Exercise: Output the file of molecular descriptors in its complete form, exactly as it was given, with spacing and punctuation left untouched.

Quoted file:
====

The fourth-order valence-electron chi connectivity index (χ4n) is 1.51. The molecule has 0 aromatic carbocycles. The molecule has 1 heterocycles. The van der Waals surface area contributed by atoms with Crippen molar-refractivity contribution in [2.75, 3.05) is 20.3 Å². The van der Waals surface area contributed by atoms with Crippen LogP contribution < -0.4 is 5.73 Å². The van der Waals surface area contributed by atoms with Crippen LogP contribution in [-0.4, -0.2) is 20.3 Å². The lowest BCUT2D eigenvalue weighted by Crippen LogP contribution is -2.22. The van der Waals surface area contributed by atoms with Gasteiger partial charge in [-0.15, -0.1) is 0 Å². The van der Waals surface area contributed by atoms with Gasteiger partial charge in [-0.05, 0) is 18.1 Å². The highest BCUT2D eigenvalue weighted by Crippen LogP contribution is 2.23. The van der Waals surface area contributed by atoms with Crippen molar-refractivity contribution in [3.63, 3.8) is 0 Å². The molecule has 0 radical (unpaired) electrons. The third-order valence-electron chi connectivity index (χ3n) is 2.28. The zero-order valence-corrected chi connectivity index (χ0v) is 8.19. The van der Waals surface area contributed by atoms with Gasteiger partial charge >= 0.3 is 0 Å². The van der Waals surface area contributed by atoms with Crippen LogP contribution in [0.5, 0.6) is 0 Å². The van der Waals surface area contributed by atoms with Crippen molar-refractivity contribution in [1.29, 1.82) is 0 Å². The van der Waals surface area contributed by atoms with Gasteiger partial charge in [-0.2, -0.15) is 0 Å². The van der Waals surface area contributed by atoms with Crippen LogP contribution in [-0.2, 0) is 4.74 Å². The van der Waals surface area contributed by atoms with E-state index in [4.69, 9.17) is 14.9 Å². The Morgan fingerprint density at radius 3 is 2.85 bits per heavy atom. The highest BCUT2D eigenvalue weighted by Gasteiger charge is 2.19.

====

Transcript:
The fourth-order valence-electron chi connectivity index (χ4n) is 1.51. The molecule has 0 aromatic carbocycles. The molecule has 1 heterocycles. The van der Waals surface area contributed by atoms with Crippen molar-refractivity contribution in [2.75, 3.05) is 20.3 Å². The van der Waals surface area contributed by atoms with Crippen LogP contribution < -0.4 is 5.73 Å². The van der Waals surface area contributed by atoms with Crippen LogP contribution in [-0.4, -0.2) is 20.3 Å². The lowest BCUT2D eigenvalue weighted by Crippen LogP contribution is -2.22. The van der Waals surface area contributed by atoms with Gasteiger partial charge in [-0.15, -0.1) is 0 Å². The van der Waals surface area contributed by atoms with Gasteiger partial charge in [-0.05, 0) is 18.1 Å². The highest BCUT2D eigenvalue weighted by Crippen LogP contribution is 2.23. The van der Waals surface area contributed by atoms with Crippen molar-refractivity contribution in [3.63, 3.8) is 0 Å². The molecule has 0 radical (unpaired) electrons. The third-order valence-electron chi connectivity index (χ3n) is 2.28. The zero-order valence-corrected chi connectivity index (χ0v) is 8.19. The van der Waals surface area contributed by atoms with Gasteiger partial charge >= 0.3 is 0 Å². The van der Waals surface area contributed by atoms with Crippen LogP contribution in [0.5, 0.6) is 0 Å². The van der Waals surface area contributed by atoms with Crippen molar-refractivity contribution in [1.29, 1.82) is 0 Å². The van der Waals surface area contributed by atoms with Gasteiger partial charge in [-0.2, -0.15) is 0 Å². The van der Waals surface area contributed by atoms with Crippen LogP contribution in [-0.2, 0) is 4.74 Å². The van der Waals surface area contributed by atoms with E-state index in [4.69, 9.17) is 14.9 Å². The Morgan fingerprint density at radius 3 is 2.85 bits per heavy atom. The highest BCUT2D eigenvalue weighted by Gasteiger charge is 2.19.